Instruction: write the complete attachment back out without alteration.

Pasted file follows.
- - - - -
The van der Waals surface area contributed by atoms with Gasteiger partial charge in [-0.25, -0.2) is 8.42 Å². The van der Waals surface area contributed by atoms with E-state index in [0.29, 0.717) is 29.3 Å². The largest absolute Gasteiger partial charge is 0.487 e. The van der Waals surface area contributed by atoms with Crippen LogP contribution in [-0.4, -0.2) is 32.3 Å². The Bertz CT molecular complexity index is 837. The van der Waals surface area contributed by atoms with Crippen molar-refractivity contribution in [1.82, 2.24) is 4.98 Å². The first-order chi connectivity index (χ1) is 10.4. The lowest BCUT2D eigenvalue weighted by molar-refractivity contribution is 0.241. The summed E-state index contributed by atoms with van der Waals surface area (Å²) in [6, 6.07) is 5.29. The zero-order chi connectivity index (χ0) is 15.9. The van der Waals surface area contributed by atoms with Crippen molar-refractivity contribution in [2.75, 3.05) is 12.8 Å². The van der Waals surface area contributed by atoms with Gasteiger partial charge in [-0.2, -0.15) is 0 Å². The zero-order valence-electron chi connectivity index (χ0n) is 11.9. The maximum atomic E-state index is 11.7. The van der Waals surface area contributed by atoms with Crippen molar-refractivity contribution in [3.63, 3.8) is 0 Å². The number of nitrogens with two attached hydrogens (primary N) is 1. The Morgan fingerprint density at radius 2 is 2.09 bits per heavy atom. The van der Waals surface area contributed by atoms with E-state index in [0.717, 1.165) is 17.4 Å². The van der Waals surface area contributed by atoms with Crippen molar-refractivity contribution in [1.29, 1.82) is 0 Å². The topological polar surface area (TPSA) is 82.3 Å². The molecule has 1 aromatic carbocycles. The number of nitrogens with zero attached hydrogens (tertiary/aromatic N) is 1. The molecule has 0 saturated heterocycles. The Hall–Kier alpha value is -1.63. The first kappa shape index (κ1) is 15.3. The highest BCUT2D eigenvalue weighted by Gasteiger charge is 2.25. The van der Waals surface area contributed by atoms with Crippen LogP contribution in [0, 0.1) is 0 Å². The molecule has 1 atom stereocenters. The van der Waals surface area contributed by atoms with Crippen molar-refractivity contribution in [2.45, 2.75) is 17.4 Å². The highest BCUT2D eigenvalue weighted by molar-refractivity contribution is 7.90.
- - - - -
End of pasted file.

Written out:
The van der Waals surface area contributed by atoms with Gasteiger partial charge in [-0.25, -0.2) is 8.42 Å². The van der Waals surface area contributed by atoms with E-state index in [0.29, 0.717) is 29.3 Å². The largest absolute Gasteiger partial charge is 0.487 e. The van der Waals surface area contributed by atoms with Crippen LogP contribution in [-0.4, -0.2) is 32.3 Å². The Bertz CT molecular complexity index is 837. The van der Waals surface area contributed by atoms with Crippen molar-refractivity contribution in [1.82, 2.24) is 4.98 Å². The first-order chi connectivity index (χ1) is 10.4. The lowest BCUT2D eigenvalue weighted by molar-refractivity contribution is 0.241. The summed E-state index contributed by atoms with van der Waals surface area (Å²) in [6, 6.07) is 5.29. The zero-order chi connectivity index (χ0) is 15.9. The van der Waals surface area contributed by atoms with Crippen molar-refractivity contribution in [2.75, 3.05) is 12.8 Å². The van der Waals surface area contributed by atoms with Gasteiger partial charge in [-0.2, -0.15) is 0 Å². The zero-order valence-electron chi connectivity index (χ0n) is 11.9. The maximum atomic E-state index is 11.7. The van der Waals surface area contributed by atoms with Crippen molar-refractivity contribution in [3.63, 3.8) is 0 Å². The number of nitrogens with two attached hydrogens (primary N) is 1. The Morgan fingerprint density at radius 2 is 2.09 bits per heavy atom. The van der Waals surface area contributed by atoms with E-state index in [0.717, 1.165) is 17.4 Å². The van der Waals surface area contributed by atoms with Crippen molar-refractivity contribution in [1.29, 1.82) is 0 Å². The topological polar surface area (TPSA) is 82.3 Å². The molecule has 1 aromatic carbocycles. The number of nitrogens with zero attached hydrogens (tertiary/aromatic N) is 1. The molecule has 0 saturated heterocycles. The Hall–Kier alpha value is -1.63. The first kappa shape index (κ1) is 15.3. The highest BCUT2D eigenvalue weighted by Gasteiger charge is 2.25. The van der Waals surface area contributed by atoms with Crippen LogP contribution in [0, 0.1) is 0 Å². The molecule has 1 atom stereocenters. The van der Waals surface area contributed by atoms with Crippen molar-refractivity contribution in [2.45, 2.75) is 17.4 Å². The highest BCUT2D eigenvalue weighted by molar-refractivity contribution is 7.90.